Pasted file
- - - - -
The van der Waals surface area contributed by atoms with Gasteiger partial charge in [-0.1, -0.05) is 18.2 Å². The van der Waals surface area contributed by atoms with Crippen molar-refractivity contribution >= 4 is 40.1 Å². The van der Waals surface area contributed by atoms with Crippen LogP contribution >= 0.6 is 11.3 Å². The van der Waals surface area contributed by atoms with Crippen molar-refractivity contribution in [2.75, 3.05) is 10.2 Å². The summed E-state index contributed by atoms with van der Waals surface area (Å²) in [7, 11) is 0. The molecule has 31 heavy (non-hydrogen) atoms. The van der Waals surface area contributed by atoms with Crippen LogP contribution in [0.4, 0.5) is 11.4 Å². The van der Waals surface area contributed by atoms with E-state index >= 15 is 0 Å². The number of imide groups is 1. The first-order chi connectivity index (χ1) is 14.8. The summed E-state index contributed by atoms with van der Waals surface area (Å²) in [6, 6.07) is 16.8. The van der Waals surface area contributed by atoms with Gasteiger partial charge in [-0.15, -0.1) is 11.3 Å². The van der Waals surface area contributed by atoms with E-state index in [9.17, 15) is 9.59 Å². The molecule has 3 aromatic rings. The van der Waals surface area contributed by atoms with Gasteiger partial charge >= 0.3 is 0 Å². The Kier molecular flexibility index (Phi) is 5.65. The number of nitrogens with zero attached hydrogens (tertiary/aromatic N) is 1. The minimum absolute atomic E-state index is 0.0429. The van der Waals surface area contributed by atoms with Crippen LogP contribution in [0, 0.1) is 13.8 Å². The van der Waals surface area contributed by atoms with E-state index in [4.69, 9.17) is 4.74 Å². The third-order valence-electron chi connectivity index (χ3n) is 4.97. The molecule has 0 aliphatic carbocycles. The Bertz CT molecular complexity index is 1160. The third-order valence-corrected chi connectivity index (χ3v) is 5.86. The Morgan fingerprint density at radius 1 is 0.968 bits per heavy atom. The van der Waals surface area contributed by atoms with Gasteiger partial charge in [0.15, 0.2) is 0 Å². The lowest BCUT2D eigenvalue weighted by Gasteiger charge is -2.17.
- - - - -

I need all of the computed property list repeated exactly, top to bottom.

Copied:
The van der Waals surface area contributed by atoms with Gasteiger partial charge in [-0.1, -0.05) is 18.2 Å². The van der Waals surface area contributed by atoms with Crippen molar-refractivity contribution >= 4 is 40.1 Å². The van der Waals surface area contributed by atoms with Crippen LogP contribution >= 0.6 is 11.3 Å². The van der Waals surface area contributed by atoms with Crippen molar-refractivity contribution in [2.75, 3.05) is 10.2 Å². The summed E-state index contributed by atoms with van der Waals surface area (Å²) in [7, 11) is 0. The molecule has 31 heavy (non-hydrogen) atoms. The van der Waals surface area contributed by atoms with Crippen LogP contribution in [0.4, 0.5) is 11.4 Å². The van der Waals surface area contributed by atoms with E-state index >= 15 is 0 Å². The number of imide groups is 1. The first-order chi connectivity index (χ1) is 14.8. The summed E-state index contributed by atoms with van der Waals surface area (Å²) in [6, 6.07) is 16.8. The van der Waals surface area contributed by atoms with Gasteiger partial charge in [-0.15, -0.1) is 11.3 Å². The van der Waals surface area contributed by atoms with E-state index in [9.17, 15) is 9.59 Å². The molecule has 3 aromatic rings. The van der Waals surface area contributed by atoms with Gasteiger partial charge >= 0.3 is 0 Å². The Kier molecular flexibility index (Phi) is 5.65. The number of nitrogens with zero attached hydrogens (tertiary/aromatic N) is 1. The minimum absolute atomic E-state index is 0.0429. The van der Waals surface area contributed by atoms with Crippen LogP contribution in [0, 0.1) is 13.8 Å². The van der Waals surface area contributed by atoms with E-state index in [4.69, 9.17) is 4.74 Å². The third-order valence-electron chi connectivity index (χ3n) is 4.97. The molecule has 0 aliphatic carbocycles. The Bertz CT molecular complexity index is 1160. The third-order valence-corrected chi connectivity index (χ3v) is 5.86. The Morgan fingerprint density at radius 1 is 0.968 bits per heavy atom. The van der Waals surface area contributed by atoms with Gasteiger partial charge in [0.15, 0.2) is 0 Å². The lowest BCUT2D eigenvalue weighted by Gasteiger charge is -2.17.